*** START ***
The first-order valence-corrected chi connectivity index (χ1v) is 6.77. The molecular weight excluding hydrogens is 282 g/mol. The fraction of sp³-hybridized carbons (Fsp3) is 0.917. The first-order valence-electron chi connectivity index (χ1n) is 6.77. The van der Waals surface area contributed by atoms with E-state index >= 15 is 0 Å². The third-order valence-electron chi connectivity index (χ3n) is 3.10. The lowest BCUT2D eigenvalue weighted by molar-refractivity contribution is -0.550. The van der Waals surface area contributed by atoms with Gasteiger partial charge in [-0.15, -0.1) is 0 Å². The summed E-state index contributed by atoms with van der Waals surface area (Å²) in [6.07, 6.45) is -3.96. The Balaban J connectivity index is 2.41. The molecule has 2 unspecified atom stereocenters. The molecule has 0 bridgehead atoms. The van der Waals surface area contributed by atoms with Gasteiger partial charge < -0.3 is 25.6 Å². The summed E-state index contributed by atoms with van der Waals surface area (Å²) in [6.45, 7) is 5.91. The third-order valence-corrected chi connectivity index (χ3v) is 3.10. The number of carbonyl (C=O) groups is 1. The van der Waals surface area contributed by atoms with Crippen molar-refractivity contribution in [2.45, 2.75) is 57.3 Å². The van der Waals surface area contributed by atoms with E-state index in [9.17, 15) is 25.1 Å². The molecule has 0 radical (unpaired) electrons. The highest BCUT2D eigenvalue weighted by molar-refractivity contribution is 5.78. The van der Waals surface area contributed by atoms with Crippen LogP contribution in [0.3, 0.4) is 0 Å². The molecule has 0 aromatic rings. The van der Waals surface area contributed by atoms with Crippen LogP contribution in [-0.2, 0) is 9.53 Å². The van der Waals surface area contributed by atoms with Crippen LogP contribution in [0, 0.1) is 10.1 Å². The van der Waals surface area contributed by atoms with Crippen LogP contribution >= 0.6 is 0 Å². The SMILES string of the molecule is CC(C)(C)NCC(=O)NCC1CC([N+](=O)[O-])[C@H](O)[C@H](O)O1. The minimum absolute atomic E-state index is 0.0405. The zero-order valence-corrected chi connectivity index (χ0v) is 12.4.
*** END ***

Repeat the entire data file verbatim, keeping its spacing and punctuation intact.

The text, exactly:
The first-order valence-corrected chi connectivity index (χ1v) is 6.77. The molecular weight excluding hydrogens is 282 g/mol. The fraction of sp³-hybridized carbons (Fsp3) is 0.917. The first-order valence-electron chi connectivity index (χ1n) is 6.77. The van der Waals surface area contributed by atoms with E-state index >= 15 is 0 Å². The third-order valence-electron chi connectivity index (χ3n) is 3.10. The lowest BCUT2D eigenvalue weighted by molar-refractivity contribution is -0.550. The van der Waals surface area contributed by atoms with Gasteiger partial charge in [-0.15, -0.1) is 0 Å². The summed E-state index contributed by atoms with van der Waals surface area (Å²) in [6.07, 6.45) is -3.96. The Balaban J connectivity index is 2.41. The molecule has 2 unspecified atom stereocenters. The molecule has 0 bridgehead atoms. The van der Waals surface area contributed by atoms with Gasteiger partial charge < -0.3 is 25.6 Å². The summed E-state index contributed by atoms with van der Waals surface area (Å²) in [6.45, 7) is 5.91. The third-order valence-corrected chi connectivity index (χ3v) is 3.10. The number of carbonyl (C=O) groups is 1. The van der Waals surface area contributed by atoms with Crippen molar-refractivity contribution in [2.45, 2.75) is 57.3 Å². The van der Waals surface area contributed by atoms with E-state index in [9.17, 15) is 25.1 Å². The molecule has 0 radical (unpaired) electrons. The highest BCUT2D eigenvalue weighted by molar-refractivity contribution is 5.78. The van der Waals surface area contributed by atoms with Crippen LogP contribution in [0.3, 0.4) is 0 Å². The molecule has 0 aromatic rings. The van der Waals surface area contributed by atoms with Crippen LogP contribution in [-0.2, 0) is 9.53 Å². The van der Waals surface area contributed by atoms with Crippen LogP contribution in [0, 0.1) is 10.1 Å². The van der Waals surface area contributed by atoms with Crippen LogP contribution >= 0.6 is 0 Å². The SMILES string of the molecule is CC(C)(C)NCC(=O)NCC1CC([N+](=O)[O-])[C@H](O)[C@H](O)O1. The minimum absolute atomic E-state index is 0.0405. The zero-order valence-corrected chi connectivity index (χ0v) is 12.4.